Among Scotland's most consistently innovative electronic artists, Perth duo Clouds - Calum MacLeod and Liam Robertson - released their third album, The Parallel, at the beginning of the year. The record spans an array of styles and tempos, rich with atmosphere and sophisticated tonalities, pinned together with blistering drum work.
The Parallel was originally conceived as a collaboration with the Berlin based technical outerwear brand Acronym and the SKY ANY COLOUR online group exhibition. The record will see a wider, more traditional release on a new label set up by the duo, which bears the same name as the album.
Since releasing on Speedy J’s Electric Deluxe imprint in 2016, the Scottish duo’s DJ sets have seen the pair endeavour to strip out all but their own, mostly new and unreleased, productions, leading to a heightened appreciation of the various directions in which they can drive their work back in the studio.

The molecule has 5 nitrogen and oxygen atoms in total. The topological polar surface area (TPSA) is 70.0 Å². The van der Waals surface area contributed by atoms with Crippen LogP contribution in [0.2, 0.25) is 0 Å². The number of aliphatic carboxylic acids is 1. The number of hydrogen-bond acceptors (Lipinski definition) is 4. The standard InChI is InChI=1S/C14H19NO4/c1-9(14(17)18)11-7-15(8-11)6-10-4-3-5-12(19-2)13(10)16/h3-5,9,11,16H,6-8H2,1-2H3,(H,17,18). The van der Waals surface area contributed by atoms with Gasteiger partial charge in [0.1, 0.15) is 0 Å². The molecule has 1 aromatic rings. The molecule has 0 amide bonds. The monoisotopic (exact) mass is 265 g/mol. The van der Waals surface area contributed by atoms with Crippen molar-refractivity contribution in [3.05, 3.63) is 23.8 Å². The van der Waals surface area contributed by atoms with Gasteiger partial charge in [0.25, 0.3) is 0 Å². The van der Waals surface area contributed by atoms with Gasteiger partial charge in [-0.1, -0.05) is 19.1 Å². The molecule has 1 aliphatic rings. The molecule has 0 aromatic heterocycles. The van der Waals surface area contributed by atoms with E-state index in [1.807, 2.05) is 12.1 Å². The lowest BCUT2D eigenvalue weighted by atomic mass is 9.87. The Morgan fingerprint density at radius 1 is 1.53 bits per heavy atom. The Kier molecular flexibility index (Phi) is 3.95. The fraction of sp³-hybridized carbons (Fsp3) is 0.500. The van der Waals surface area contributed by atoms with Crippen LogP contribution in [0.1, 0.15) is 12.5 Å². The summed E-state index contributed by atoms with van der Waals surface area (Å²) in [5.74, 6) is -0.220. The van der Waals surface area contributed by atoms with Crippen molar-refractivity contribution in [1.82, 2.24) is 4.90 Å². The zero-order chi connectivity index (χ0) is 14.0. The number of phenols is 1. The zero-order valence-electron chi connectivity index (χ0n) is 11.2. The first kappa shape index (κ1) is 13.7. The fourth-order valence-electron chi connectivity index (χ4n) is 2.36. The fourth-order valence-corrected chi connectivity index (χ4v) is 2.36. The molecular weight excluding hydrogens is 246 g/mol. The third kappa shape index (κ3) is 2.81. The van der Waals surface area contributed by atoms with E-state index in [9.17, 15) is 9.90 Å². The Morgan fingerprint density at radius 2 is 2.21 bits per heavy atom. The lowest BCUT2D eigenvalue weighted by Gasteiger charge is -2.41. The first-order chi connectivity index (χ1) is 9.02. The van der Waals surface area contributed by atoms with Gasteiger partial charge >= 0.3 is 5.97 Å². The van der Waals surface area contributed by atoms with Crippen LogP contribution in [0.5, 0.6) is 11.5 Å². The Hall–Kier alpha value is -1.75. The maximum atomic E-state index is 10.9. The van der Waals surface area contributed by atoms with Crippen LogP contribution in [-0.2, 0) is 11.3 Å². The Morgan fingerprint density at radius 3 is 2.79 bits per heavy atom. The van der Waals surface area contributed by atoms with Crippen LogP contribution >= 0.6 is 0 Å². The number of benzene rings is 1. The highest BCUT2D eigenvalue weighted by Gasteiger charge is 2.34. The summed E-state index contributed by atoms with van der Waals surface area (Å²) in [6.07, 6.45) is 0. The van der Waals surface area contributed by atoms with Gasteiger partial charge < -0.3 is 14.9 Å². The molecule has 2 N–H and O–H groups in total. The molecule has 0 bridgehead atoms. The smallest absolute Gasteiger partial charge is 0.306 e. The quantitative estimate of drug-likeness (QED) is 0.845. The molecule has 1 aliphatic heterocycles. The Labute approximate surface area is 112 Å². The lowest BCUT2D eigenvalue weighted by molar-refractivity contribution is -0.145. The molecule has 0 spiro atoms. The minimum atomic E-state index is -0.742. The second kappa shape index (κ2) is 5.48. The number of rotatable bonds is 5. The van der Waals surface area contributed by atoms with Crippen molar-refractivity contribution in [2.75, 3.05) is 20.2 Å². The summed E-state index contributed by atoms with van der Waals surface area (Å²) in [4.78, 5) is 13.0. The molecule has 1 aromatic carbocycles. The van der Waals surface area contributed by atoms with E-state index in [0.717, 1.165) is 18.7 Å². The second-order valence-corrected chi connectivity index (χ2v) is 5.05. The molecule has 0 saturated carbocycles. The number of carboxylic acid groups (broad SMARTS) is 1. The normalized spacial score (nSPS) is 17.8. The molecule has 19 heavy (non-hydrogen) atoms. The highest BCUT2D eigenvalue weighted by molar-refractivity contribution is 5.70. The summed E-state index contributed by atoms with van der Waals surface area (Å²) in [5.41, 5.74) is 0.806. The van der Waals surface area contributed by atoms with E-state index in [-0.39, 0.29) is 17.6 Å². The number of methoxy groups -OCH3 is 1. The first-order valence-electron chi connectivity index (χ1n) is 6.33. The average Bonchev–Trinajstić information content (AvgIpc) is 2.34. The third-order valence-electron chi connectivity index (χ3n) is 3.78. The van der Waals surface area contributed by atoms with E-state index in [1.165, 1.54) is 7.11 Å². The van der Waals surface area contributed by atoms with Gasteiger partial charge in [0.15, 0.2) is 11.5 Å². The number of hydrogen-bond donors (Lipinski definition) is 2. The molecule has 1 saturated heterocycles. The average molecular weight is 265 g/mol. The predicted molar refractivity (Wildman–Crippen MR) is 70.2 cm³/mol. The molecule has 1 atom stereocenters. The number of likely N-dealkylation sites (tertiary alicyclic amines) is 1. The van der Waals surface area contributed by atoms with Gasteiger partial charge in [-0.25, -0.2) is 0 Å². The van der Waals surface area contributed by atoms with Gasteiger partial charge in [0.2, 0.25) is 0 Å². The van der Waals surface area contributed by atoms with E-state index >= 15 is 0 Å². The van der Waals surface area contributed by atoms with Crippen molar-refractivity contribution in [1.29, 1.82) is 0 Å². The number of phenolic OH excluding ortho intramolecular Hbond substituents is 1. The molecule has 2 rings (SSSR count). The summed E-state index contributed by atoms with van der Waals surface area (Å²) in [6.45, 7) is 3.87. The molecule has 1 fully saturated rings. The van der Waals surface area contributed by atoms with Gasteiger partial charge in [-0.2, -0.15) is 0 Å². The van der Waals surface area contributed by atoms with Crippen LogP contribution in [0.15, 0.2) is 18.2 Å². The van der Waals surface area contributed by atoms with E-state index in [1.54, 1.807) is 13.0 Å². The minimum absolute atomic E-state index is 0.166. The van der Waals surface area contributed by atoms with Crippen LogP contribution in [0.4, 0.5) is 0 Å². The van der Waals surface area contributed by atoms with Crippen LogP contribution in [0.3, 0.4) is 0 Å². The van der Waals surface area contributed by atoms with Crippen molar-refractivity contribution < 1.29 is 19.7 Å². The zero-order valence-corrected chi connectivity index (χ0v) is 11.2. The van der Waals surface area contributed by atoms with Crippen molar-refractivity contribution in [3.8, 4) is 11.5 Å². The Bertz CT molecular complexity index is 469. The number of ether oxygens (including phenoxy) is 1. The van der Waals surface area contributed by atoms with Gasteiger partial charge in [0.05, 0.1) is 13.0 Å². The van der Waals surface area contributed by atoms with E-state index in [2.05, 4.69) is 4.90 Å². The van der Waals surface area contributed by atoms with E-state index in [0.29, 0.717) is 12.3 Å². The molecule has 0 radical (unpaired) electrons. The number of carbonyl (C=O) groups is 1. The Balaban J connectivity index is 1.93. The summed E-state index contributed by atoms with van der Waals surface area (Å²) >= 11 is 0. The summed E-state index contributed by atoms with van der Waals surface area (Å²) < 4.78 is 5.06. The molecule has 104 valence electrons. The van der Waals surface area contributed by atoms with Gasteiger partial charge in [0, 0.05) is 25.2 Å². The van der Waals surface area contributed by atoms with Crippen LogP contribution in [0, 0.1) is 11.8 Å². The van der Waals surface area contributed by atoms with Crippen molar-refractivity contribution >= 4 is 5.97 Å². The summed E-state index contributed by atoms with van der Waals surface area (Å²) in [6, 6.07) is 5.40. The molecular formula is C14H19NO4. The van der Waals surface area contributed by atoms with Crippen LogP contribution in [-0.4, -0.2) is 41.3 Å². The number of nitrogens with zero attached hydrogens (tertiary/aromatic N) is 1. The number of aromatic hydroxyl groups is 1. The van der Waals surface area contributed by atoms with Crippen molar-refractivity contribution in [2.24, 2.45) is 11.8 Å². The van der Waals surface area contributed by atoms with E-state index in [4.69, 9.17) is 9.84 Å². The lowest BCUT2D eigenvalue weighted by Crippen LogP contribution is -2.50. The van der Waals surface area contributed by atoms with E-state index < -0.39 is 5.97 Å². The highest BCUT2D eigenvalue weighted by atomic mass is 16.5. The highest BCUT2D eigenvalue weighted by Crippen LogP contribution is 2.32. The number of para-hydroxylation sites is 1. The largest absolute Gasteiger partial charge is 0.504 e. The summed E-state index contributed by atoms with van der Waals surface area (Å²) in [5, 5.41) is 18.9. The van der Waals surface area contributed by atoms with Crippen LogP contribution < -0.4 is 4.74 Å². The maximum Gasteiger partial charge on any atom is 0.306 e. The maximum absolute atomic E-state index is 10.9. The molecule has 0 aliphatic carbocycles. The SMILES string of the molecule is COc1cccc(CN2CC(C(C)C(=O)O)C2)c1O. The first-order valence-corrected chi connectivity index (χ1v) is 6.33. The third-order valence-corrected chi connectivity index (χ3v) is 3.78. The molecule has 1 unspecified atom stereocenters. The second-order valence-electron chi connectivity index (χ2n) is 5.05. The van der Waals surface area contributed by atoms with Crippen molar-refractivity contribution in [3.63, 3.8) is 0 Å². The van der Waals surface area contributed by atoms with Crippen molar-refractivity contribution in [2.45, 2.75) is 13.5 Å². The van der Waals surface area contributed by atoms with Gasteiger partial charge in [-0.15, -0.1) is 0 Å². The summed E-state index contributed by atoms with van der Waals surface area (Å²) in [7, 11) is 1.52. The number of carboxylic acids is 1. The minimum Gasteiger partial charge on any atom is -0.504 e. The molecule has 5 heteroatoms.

With this, their vein of techno has seen a steady yet explorative development. Hardcore noise swirling over breakneck percussion evolves and envelopes, without overreaching, never conceding to gimmickry. Ecstasy binds itself together with impending dread, like being caught in the atmosphere while the planet below you implodes. Faint cries from past eras are carefully tabbed and then hurled into a post-industrial hell-future, a future that they wield perfectly, in which the listener is reluctant to leave yet hesitant to stay. This is where Clouds place you. A feeling of euphoria repeating, reducing, and then degrading upon blown out sub frequencies that distort and twist as if in a dream, forming whole new worlds of texture and pressure, colour and bliss. Their trance inducing hooks borrow the urgencies and rhythms of early hardcore and jungle, alongside the manic paradoxes of abhorrent, rinsed out, joyful gabber, or the obnoxious glee of hardstyle, achieving a poetry seemingly at odds with itself, but without sounding crude. This isn’t an exercise in looking backwards, though, there is a skill to which their influences are employed. By not drawing purely upon aesthetic, stylistic conventions, utilized all too often amongst their peers, but by drawing on more subtle, substantial elements, Clouds are able to create an innovative, nuanced, singular experience.